Layered Steel – Layered steel material is similar to steel, but the difference is this one comes with layered sheets of steel. This means that there are several sheets of steel laminated. This material is more effective against warp and pulsation.

Aluminum – This rotor material can dissipate heat swiftly, but the downside of this material is it melts at a lower temperature. It also weighs less and is suitable for motorcycles.

Ceramic – Think of the Ferrari, Aston Martin, and other super-fast cars. The ceramic material is what’s used on their rotors. Ceramic has the highest heat capacity and dissipate heat a lot faster than all the materials in this list. When it comes to performance, the ceramic is the highest known performing rotor.

High Carbon – A mixture of iron and carbon is what makes the high carbon material. They can dissipate heat quickly and helps the rotor to avoid cracking under stress and pulsating. However, it is pricey.

Factors That Can Affect the Performance of Rotors

The performance of a rotor is determined by the type of brake pads, the braking style of the driver, the thickness of the rotor, exposure to moisture and heat, and the cooling effect of the rotor. Usually, the length of time it takes before a rotor can wear out also determines the performance of the rotor.


Most rotors are designed to be thick enough to absorb and disperse heat. However, modern cars use rotors that are thinner to save cost and weight. However, it’s important you still buy a car with thick rotors because when it wears down, it will wear down to the minimum thickness. The minimum thickness is the least amount of thickness required for a rotor to function fully.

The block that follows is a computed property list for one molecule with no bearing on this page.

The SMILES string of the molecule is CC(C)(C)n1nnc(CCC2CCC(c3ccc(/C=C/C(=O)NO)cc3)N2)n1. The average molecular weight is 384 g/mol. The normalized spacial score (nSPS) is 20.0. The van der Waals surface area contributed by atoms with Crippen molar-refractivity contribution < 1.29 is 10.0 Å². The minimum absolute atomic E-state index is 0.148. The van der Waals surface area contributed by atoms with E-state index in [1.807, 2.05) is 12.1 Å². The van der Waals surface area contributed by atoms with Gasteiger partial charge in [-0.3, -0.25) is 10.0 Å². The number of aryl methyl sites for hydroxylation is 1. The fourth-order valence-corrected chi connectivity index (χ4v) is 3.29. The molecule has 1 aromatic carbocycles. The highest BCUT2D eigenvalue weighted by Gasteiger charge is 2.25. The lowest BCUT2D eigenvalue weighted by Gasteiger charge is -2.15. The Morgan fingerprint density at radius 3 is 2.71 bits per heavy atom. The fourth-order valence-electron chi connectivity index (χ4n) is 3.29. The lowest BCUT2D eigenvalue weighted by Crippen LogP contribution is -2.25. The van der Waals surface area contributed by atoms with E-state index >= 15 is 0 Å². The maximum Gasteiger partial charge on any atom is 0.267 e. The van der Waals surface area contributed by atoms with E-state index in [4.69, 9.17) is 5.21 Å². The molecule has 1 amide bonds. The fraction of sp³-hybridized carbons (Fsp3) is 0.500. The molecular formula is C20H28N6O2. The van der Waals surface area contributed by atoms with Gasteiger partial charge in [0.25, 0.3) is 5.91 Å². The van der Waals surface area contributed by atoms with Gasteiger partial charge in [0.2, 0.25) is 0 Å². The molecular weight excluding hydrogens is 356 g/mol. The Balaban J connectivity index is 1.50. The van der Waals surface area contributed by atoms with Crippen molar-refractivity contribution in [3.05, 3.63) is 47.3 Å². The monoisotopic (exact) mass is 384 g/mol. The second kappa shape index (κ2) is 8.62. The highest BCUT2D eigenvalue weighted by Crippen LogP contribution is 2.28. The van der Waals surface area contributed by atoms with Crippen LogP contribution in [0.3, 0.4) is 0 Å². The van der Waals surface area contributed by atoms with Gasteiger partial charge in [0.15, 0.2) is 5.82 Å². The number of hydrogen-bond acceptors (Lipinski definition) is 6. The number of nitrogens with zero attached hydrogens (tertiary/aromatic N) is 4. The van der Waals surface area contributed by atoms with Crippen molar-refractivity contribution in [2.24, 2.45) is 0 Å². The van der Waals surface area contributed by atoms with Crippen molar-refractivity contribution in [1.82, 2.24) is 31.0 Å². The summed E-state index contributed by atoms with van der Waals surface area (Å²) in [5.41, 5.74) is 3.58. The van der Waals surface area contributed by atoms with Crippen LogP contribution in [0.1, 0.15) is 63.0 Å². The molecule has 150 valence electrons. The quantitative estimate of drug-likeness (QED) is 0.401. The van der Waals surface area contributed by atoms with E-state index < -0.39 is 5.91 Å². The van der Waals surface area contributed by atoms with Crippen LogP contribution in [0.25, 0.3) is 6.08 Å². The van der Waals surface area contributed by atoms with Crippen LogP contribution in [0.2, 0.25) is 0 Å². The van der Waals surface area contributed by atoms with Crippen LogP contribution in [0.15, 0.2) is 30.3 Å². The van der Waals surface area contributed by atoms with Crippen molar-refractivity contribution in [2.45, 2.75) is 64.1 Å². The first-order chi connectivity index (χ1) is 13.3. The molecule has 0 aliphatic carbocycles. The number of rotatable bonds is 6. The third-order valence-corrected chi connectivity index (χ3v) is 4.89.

However, if you use a thin rotor, when it wears out, it consequently becomes and less of a mass. This reduces the ability of the rotor to absorb heat and the strength, leading to rotor failure.

Minimum thickness ensures safe braking, even as the rotor is wearing down. That is why you must avoid rotors that are too thin. It is always recommended that motors are measured every time the brakes are replaced or serviced. To ensure that it doesn’t exceed the minimum thickness.


Corrosion can reduce the efficiency of motor rotors. Rust weakens rotors and makes the brakes noisy, primarily when it’s driven for the first time after being redundant. Most rotors in vehicles rust over time, mainly if the car is not operated for a specified period.

Rust increases the wear of brake pads. When it does, it reduces the braking power of the pads. Once the rotor of your vehicle is rusty, replace the brake pads or resurface the rotors.


Heat is another vital factor that affects the performance of rotors. It affects both the wear of the rotor and the braking performance. When the brakes are applied, there is friction that is generated by the brakes against the rotors. This process creates a lot of heat. The disc absorbs the heat, and the cooling vents dissipate the heat. However, if the disc can no longer absorb heat and the cooling vents are faulty, it’s time to replace the rotor. Replacing a vent with one that does not cool as effectively as the removed one may cause the brakes to run hot and lead to brake failure.

Style of Driving

Aggressive driving and pulling up brakes without caution can cause the temperature of the brakes to rise. This will lead to wear of both the rotors and the brake pads and servicing them sooner than expected. Besides, rotors in vehicles that are ridden to far more distant places will wear out faster than cars that are driven to near places.

How to Identify a Bad or Failing Rotors

How to Identify a Bad or Failing Rotors

There are common signs for you to use and identify if your brake rotors are failing or not. These signs include;

  • Noisy Brakes – The rotor will produce a scrappy sound if it’s warped and worn out.
  • Vibrations – Rotors will pulsate if a rotor is bad or failing. You can feel these vibrations commonly around the pedal and steering wheel.
  • Grooves On the Rotor’s Surface – A bad rotor will have grooves on its surface. These marks arise as a result of repeated contacts with the brake pads.